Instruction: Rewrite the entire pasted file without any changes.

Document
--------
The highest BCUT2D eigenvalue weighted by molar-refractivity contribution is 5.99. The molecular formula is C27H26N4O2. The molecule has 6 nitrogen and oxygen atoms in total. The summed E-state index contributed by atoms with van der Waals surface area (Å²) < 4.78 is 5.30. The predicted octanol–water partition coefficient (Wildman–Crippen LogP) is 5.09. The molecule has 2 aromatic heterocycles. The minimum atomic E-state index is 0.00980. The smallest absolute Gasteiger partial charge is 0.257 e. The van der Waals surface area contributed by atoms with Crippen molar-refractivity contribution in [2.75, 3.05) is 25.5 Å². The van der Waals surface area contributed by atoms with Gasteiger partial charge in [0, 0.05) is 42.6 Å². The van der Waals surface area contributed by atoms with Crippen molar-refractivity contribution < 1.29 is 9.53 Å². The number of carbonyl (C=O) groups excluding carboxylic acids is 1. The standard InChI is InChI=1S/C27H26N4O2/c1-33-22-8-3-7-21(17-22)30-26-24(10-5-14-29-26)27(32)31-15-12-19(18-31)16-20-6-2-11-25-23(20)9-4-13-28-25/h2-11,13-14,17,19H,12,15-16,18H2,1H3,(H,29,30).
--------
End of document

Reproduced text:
The highest BCUT2D eigenvalue weighted by molar-refractivity contribution is 5.99. The molecular formula is C27H26N4O2. The molecule has 6 nitrogen and oxygen atoms in total. The summed E-state index contributed by atoms with van der Waals surface area (Å²) < 4.78 is 5.30. The predicted octanol–water partition coefficient (Wildman–Crippen LogP) is 5.09. The molecule has 2 aromatic heterocycles. The minimum atomic E-state index is 0.00980. The smallest absolute Gasteiger partial charge is 0.257 e. The van der Waals surface area contributed by atoms with Crippen molar-refractivity contribution in [2.75, 3.05) is 25.5 Å². The van der Waals surface area contributed by atoms with Gasteiger partial charge in [0, 0.05) is 42.6 Å². The van der Waals surface area contributed by atoms with Crippen molar-refractivity contribution < 1.29 is 9.53 Å². The number of carbonyl (C=O) groups excluding carboxylic acids is 1. The standard InChI is InChI=1S/C27H26N4O2/c1-33-22-8-3-7-21(17-22)30-26-24(10-5-14-29-26)27(32)31-15-12-19(18-31)16-20-6-2-11-25-23(20)9-4-13-28-25/h2-11,13-14,17,19H,12,15-16,18H2,1H3,(H,29,30).